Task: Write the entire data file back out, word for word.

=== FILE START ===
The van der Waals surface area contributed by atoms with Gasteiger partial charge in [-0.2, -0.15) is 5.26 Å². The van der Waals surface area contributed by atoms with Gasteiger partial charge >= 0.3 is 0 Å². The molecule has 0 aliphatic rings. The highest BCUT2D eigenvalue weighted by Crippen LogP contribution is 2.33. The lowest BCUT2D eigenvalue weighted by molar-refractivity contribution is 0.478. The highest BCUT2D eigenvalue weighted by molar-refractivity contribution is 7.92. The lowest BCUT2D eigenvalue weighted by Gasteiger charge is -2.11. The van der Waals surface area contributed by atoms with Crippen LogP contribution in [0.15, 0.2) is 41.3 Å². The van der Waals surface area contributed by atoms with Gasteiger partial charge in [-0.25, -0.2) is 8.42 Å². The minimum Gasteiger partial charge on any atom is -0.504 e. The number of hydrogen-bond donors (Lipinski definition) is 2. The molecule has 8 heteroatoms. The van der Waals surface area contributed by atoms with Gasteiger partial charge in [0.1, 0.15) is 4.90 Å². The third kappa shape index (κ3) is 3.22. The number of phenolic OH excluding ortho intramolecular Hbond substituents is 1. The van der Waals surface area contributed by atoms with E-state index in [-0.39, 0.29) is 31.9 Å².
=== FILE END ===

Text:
The van der Waals surface area contributed by atoms with Gasteiger partial charge in [-0.2, -0.15) is 5.26 Å². The van der Waals surface area contributed by atoms with Gasteiger partial charge >= 0.3 is 0 Å². The molecule has 0 aliphatic rings. The highest BCUT2D eigenvalue weighted by Crippen LogP contribution is 2.33. The lowest BCUT2D eigenvalue weighted by molar-refractivity contribution is 0.478. The highest BCUT2D eigenvalue weighted by molar-refractivity contribution is 7.92. The lowest BCUT2D eigenvalue weighted by Gasteiger charge is -2.11. The van der Waals surface area contributed by atoms with Crippen LogP contribution in [0.15, 0.2) is 41.3 Å². The van der Waals surface area contributed by atoms with Gasteiger partial charge in [-0.25, -0.2) is 8.42 Å². The minimum Gasteiger partial charge on any atom is -0.504 e. The number of hydrogen-bond donors (Lipinski definition) is 2. The molecule has 8 heteroatoms. The van der Waals surface area contributed by atoms with Gasteiger partial charge in [0.1, 0.15) is 4.90 Å². The third kappa shape index (κ3) is 3.22. The number of phenolic OH excluding ortho intramolecular Hbond substituents is 1. The van der Waals surface area contributed by atoms with E-state index in [-0.39, 0.29) is 31.9 Å².